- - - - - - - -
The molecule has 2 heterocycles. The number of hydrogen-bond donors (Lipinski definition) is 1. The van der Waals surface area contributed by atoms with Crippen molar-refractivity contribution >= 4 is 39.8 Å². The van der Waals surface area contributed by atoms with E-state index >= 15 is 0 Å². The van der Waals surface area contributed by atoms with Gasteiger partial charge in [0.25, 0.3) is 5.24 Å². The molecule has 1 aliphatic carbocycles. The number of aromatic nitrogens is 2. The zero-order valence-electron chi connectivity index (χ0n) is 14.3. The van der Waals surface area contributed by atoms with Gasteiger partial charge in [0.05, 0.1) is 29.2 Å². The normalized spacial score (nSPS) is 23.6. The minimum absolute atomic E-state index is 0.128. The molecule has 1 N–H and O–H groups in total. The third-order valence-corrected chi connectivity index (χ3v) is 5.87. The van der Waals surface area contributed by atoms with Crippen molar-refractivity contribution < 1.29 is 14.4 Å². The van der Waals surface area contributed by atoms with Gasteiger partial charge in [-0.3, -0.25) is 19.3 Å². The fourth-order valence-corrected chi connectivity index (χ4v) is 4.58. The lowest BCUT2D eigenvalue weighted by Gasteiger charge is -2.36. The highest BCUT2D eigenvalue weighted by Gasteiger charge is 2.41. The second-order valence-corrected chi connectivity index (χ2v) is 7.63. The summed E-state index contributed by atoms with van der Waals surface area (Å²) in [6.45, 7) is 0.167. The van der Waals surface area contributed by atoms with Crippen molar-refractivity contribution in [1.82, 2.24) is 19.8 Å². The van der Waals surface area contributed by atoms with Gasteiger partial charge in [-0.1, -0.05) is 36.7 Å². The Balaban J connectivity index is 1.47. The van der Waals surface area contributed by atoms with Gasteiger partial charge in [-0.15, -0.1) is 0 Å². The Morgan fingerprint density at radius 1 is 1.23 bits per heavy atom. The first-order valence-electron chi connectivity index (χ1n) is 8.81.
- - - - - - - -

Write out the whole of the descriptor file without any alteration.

The molecule has 2 heterocycles. The number of hydrogen-bond donors (Lipinski definition) is 1. The van der Waals surface area contributed by atoms with Crippen molar-refractivity contribution >= 4 is 39.8 Å². The van der Waals surface area contributed by atoms with E-state index >= 15 is 0 Å². The van der Waals surface area contributed by atoms with Gasteiger partial charge in [0.25, 0.3) is 5.24 Å². The molecule has 1 aliphatic carbocycles. The number of aromatic nitrogens is 2. The zero-order valence-electron chi connectivity index (χ0n) is 14.3. The van der Waals surface area contributed by atoms with Gasteiger partial charge in [0.05, 0.1) is 29.2 Å². The normalized spacial score (nSPS) is 23.6. The minimum absolute atomic E-state index is 0.128. The molecule has 1 N–H and O–H groups in total. The third-order valence-corrected chi connectivity index (χ3v) is 5.87. The van der Waals surface area contributed by atoms with Crippen molar-refractivity contribution < 1.29 is 14.4 Å². The van der Waals surface area contributed by atoms with Gasteiger partial charge in [-0.3, -0.25) is 19.3 Å². The fourth-order valence-corrected chi connectivity index (χ4v) is 4.58. The lowest BCUT2D eigenvalue weighted by Gasteiger charge is -2.36. The highest BCUT2D eigenvalue weighted by Gasteiger charge is 2.41. The second-order valence-corrected chi connectivity index (χ2v) is 7.63. The summed E-state index contributed by atoms with van der Waals surface area (Å²) in [6.45, 7) is 0.167. The van der Waals surface area contributed by atoms with Crippen molar-refractivity contribution in [1.82, 2.24) is 19.8 Å². The van der Waals surface area contributed by atoms with Gasteiger partial charge in [-0.1, -0.05) is 36.7 Å². The Balaban J connectivity index is 1.47. The van der Waals surface area contributed by atoms with Gasteiger partial charge in [-0.15, -0.1) is 0 Å². The Morgan fingerprint density at radius 1 is 1.23 bits per heavy atom. The first-order valence-electron chi connectivity index (χ1n) is 8.81.